Musashi wrote that it matters not which stance one adopts in combat, whether it be the low guard or the high guard, the left stance or the right stance, adding that the way of strategy is in cutting down the enemy. Form must follow function. The everyday stance must be the combat stance and the combat stance must be the everyday stance. From this we find military adages such as an inspection ready unit is not ready for combat and a combat ready unit will never pass an inspection. This is true, yet seldom examined. Why?
The nature of military organizations when not actively engaged in conflict is to become increasingly bureaucratic. The further away from combat, the further detached the organization’s mentality becomes from what is important. This occurs not only geographically, but also in time, such that the lessons of history are distorted or forgotten. Not only is truth the first casualty of war, but also the first casualty of bureaucracy. The military organizations that become larger also have a tendency to be geographically dispersed, to the extent that parts of the organization are also detached from the realities of combat. This has been true since time immemorial.
As the Gempei wars in Japan raged between the nation’s two major factions, Minamoto Yoritomo, who would go on to establish the first military rule and take the title Shogun, specialized in administration and court intrigue, while his brother Minamoto Yoshitsune was winning victories in the field. Yoritomo enjoyed the status and position of being the head of his military faction, yet eschewed leading the battles directly, for in his mind the real generalship was in the political realm. Yoshitsune, on the other hand, focused on implementing guile, strategy, and unconvential tactics to route opponents.
In so doing, Yoshitsune developed a reputation as a great leader and became hugely popular among the troops and the people. Before long, Yoritomo’s jealousy for his brother’s popularity led to contrived charges of treachery and, once the major battles were finally won, Yoshitsune was declared an outlaw. Despite appealing to his brother and declaring his loyalty while on the run, Yoshitsune was killed in battle against a division of the same army he had been fighting for. In the long run, the politically minded bureaucrat won out over the battle tested tactician.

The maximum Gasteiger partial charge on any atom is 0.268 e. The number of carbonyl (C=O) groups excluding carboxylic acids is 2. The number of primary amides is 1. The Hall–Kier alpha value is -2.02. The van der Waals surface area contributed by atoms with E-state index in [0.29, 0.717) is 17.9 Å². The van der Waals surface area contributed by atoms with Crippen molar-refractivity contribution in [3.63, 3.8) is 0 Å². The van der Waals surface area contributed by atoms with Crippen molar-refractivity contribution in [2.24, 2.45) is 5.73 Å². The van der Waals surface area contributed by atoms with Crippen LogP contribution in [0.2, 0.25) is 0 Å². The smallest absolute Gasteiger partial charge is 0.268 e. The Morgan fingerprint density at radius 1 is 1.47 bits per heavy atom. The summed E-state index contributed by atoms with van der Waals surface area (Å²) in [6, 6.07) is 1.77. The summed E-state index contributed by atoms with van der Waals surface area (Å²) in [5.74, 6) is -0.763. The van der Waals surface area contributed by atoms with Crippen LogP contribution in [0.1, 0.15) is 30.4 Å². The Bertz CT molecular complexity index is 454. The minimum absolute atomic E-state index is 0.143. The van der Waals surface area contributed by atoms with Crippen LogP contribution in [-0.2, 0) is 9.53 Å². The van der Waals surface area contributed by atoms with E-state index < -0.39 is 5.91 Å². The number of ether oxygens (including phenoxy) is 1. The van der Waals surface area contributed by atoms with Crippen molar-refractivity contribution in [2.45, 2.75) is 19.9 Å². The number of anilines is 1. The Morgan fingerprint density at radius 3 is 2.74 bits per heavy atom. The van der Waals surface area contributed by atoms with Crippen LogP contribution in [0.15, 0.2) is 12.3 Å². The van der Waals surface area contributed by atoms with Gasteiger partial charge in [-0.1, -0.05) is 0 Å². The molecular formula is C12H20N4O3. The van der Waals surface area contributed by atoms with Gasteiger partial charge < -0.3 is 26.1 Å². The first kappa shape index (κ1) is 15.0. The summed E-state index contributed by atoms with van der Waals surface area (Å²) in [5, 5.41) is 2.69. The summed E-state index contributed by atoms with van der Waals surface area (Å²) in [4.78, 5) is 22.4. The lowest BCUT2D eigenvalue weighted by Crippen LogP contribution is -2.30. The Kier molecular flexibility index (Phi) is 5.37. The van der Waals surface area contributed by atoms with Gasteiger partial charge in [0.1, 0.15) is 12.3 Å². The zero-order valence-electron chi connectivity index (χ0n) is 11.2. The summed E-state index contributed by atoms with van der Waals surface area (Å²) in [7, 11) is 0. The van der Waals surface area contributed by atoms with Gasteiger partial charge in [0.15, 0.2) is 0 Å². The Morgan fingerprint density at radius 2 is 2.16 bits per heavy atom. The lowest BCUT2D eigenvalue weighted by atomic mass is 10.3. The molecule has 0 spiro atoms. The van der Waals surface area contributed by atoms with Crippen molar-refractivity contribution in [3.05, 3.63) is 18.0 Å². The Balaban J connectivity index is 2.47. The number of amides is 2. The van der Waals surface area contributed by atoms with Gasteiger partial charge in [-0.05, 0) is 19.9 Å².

The very nature of bureaucratic organizations is to put form ahead of function, in terms of priority. Adherence to rules, uniformity, and support of the party line are more important than tangible results. To be successful in battle, most frequently, rules must be discarded, regulations ignored, and unpredictable tactics employed. This spontaneity is anathema to the politician or bureaucrat. The politician cannot get ahead of the spin cycle or appear to take credit for such irregularity. The bureaucrat cannot orient on the unconventional. It does not compute within the framework of regulations established to set order within the organization. They have no way to measure success outside of this conformity.
Whereas the warrior adheres to principles that lead to victory, the bureaucrat adheres to regulations that maintain the status quo. The two are irreconcilable.